SAN FRANCISCO, Calif. (KRON) – If you left the Bay Area during the pandemic, it may be a good time to head back to lock in those cheap(er) rent prices.
Remote work reshaped the Bay Area.
So many people left because they didn’t need to stay and overpay for rent.
On the other hand, some non-tech residents arrived.
Newcomer John Morgan decided to move to San Francisco because the rents were so low.
“I never thought I’d be able to live in San Francisco because of its notoriously high rent prices, but with so many people exiting the city, I was actually able to negotiate a rate that I feel comfortable paying while working remotely on a Chicago salary,” he said.
Morgan negotiated a 25% price reduction.
On the other hand, as more and more people get vaccinated, the city is starting to feel alive again.
What does that mean for rent prices?
In a recent report from Apartment List, rent prices in the Bay Area went up 3% in April.
The median 1-bedroom price in San Francisco was listed for $2,157, and 2-bedrooms were listed for $2,496, according to the same report.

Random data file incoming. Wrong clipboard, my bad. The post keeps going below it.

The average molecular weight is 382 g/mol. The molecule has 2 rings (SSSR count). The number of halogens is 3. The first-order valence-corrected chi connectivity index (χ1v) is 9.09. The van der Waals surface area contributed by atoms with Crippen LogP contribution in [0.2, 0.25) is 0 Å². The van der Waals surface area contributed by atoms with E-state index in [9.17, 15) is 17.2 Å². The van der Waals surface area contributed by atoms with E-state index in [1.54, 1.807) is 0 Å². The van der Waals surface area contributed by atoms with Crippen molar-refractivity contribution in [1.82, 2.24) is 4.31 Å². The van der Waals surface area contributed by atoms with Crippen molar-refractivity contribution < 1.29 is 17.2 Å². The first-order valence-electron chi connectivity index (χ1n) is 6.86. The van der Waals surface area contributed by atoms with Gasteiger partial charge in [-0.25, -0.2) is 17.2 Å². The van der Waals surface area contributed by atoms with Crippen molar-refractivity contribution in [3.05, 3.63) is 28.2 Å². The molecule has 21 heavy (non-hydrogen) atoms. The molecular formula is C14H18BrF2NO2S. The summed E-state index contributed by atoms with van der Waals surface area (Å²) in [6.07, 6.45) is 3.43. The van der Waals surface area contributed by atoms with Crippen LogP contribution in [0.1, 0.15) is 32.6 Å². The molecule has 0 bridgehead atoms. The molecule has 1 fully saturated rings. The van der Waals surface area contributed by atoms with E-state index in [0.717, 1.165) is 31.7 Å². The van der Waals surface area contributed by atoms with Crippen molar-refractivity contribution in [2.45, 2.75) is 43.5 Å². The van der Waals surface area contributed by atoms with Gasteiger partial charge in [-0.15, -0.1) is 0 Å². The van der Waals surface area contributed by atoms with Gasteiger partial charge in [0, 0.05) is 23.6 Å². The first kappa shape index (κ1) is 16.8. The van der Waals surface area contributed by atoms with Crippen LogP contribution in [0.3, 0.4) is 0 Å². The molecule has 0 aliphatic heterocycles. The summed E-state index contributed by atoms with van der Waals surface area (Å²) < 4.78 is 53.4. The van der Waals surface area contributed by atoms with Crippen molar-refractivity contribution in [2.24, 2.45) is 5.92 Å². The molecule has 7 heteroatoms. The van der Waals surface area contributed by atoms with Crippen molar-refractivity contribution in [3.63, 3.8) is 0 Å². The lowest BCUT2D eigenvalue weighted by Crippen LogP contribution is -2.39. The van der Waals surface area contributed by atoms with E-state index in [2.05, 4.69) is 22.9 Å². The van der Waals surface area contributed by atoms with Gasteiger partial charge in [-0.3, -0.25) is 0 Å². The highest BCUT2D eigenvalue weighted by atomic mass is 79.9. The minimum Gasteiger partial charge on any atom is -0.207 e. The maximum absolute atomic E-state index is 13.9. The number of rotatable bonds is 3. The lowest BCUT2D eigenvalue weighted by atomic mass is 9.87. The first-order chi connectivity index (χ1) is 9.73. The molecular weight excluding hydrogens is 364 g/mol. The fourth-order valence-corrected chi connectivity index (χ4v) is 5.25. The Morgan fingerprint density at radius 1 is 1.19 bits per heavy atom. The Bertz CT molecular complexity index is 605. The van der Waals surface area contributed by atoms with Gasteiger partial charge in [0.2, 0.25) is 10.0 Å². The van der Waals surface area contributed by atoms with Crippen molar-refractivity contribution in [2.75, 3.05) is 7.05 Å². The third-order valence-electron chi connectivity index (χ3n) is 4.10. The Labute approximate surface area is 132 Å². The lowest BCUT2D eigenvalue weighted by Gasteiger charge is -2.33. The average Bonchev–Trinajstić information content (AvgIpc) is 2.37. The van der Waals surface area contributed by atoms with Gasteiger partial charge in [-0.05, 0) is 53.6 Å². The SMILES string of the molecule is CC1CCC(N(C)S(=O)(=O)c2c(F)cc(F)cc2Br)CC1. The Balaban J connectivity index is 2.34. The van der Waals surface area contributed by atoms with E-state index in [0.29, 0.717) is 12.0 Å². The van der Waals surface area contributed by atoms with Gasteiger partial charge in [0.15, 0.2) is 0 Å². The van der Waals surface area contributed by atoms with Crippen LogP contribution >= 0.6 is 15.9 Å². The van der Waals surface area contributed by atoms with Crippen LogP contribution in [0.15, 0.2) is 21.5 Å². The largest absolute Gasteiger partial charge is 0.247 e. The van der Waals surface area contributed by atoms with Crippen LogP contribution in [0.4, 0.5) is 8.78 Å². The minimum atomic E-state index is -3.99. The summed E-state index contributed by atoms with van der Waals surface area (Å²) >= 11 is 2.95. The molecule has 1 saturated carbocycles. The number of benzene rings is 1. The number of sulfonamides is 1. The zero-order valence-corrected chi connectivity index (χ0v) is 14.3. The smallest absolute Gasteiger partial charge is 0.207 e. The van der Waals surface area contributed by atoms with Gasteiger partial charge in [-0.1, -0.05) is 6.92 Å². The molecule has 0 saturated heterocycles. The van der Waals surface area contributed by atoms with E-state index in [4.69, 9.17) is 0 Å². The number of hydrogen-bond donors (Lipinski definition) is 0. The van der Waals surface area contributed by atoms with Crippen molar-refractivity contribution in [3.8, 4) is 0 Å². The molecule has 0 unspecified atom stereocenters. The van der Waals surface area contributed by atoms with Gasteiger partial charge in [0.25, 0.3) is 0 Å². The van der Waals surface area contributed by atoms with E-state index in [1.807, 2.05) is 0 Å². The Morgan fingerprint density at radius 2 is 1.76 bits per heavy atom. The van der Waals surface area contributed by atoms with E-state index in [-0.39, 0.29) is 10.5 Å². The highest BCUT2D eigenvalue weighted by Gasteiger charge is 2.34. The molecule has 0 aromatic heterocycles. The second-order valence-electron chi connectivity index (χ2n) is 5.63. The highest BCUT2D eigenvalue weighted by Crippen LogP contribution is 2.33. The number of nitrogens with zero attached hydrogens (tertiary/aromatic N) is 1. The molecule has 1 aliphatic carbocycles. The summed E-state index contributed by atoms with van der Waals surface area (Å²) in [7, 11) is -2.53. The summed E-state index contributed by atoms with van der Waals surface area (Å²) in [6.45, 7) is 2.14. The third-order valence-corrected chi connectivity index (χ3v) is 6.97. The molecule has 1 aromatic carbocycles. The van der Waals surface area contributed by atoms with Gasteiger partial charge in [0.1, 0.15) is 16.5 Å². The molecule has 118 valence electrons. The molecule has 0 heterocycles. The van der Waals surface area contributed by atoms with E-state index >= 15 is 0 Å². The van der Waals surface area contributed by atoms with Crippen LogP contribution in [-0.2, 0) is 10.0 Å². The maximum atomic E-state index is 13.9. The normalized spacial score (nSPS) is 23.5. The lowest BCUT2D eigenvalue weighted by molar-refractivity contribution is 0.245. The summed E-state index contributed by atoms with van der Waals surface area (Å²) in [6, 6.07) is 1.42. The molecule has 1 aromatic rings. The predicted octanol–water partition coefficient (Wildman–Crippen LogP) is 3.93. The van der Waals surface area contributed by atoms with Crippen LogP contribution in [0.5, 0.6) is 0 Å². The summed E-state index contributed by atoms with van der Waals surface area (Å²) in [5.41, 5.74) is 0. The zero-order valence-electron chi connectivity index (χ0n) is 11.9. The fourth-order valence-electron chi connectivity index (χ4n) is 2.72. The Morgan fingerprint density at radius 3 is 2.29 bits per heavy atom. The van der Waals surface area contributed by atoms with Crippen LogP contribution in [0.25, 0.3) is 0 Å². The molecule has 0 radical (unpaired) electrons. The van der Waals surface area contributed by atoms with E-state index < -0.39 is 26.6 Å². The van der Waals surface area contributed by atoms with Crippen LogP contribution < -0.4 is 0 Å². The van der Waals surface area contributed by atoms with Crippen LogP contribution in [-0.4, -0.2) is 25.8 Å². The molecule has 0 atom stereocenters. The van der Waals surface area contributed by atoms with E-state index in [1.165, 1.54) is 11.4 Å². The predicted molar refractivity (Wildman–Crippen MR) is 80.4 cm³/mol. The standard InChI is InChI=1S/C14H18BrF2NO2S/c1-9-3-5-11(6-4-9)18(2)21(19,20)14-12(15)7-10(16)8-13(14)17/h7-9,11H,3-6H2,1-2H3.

“This past month we saw prices go up three percentage points month over month. 3% may not sound like a whole lot but in terms of city-wide rent prices, it’s quite a substantial increase than we normally see at this time of the year,” Senior research associate from Apartment List Rob Warnock said.
In a conflicting report, Zumper reported rent prices going down by 1.9% and that a median 1-bedroom apartment in the SF was listed for $2,600, and 2-bedrooms were listed for $3,500.
The difference has to do with what kind of properties are analyzed.
According to Apartment List, “private listings companies such as Zillow or Zumper, have up to date data, but draw on a non-representative source of listings (typically skewing towards luxury apartments).
Apartment List attempts to correct for that bias by combining census median rent reports.
On Wednesday, Salesforce CEO Marc Benioff announced that employees will be returning to the office on May 17.
Other tech giants like Slack and Dropbox, however, won’t ever have to return to the office.
So it remains unclear if rent prices will ever go back to what they used to be, but one thing remains the same: SF rent prices are still the most expensive across the country.